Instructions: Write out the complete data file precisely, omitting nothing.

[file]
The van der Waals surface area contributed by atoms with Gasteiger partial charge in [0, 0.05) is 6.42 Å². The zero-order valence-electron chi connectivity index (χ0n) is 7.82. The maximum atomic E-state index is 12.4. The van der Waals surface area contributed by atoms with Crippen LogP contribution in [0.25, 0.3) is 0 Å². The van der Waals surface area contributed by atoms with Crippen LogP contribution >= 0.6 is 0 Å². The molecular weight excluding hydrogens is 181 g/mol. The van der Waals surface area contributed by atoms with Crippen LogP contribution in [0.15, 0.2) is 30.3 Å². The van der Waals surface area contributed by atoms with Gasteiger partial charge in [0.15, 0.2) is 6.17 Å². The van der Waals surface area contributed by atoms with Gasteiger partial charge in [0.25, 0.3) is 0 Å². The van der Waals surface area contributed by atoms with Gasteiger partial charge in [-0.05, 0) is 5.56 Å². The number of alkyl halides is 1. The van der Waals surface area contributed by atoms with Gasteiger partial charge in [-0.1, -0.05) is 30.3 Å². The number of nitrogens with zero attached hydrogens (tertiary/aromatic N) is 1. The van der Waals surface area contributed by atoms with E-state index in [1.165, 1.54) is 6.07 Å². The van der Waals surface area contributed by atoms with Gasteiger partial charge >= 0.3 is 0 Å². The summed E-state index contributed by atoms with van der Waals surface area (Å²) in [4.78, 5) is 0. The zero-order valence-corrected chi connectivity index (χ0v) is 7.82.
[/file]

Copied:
The van der Waals surface area contributed by atoms with Gasteiger partial charge in [0, 0.05) is 6.42 Å². The zero-order valence-electron chi connectivity index (χ0n) is 7.82. The maximum atomic E-state index is 12.4. The van der Waals surface area contributed by atoms with Crippen LogP contribution in [0.25, 0.3) is 0 Å². The van der Waals surface area contributed by atoms with Crippen LogP contribution >= 0.6 is 0 Å². The molecular weight excluding hydrogens is 181 g/mol. The van der Waals surface area contributed by atoms with Crippen LogP contribution in [0.15, 0.2) is 30.3 Å². The van der Waals surface area contributed by atoms with Gasteiger partial charge in [0.15, 0.2) is 6.17 Å². The van der Waals surface area contributed by atoms with Gasteiger partial charge in [0.25, 0.3) is 0 Å². The van der Waals surface area contributed by atoms with Gasteiger partial charge in [-0.05, 0) is 5.56 Å². The number of alkyl halides is 1. The van der Waals surface area contributed by atoms with Gasteiger partial charge in [-0.1, -0.05) is 30.3 Å². The number of nitrogens with zero attached hydrogens (tertiary/aromatic N) is 1. The van der Waals surface area contributed by atoms with E-state index in [1.165, 1.54) is 6.07 Å². The van der Waals surface area contributed by atoms with Gasteiger partial charge >= 0.3 is 0 Å². The summed E-state index contributed by atoms with van der Waals surface area (Å²) in [4.78, 5) is 0. The zero-order valence-corrected chi connectivity index (χ0v) is 7.82.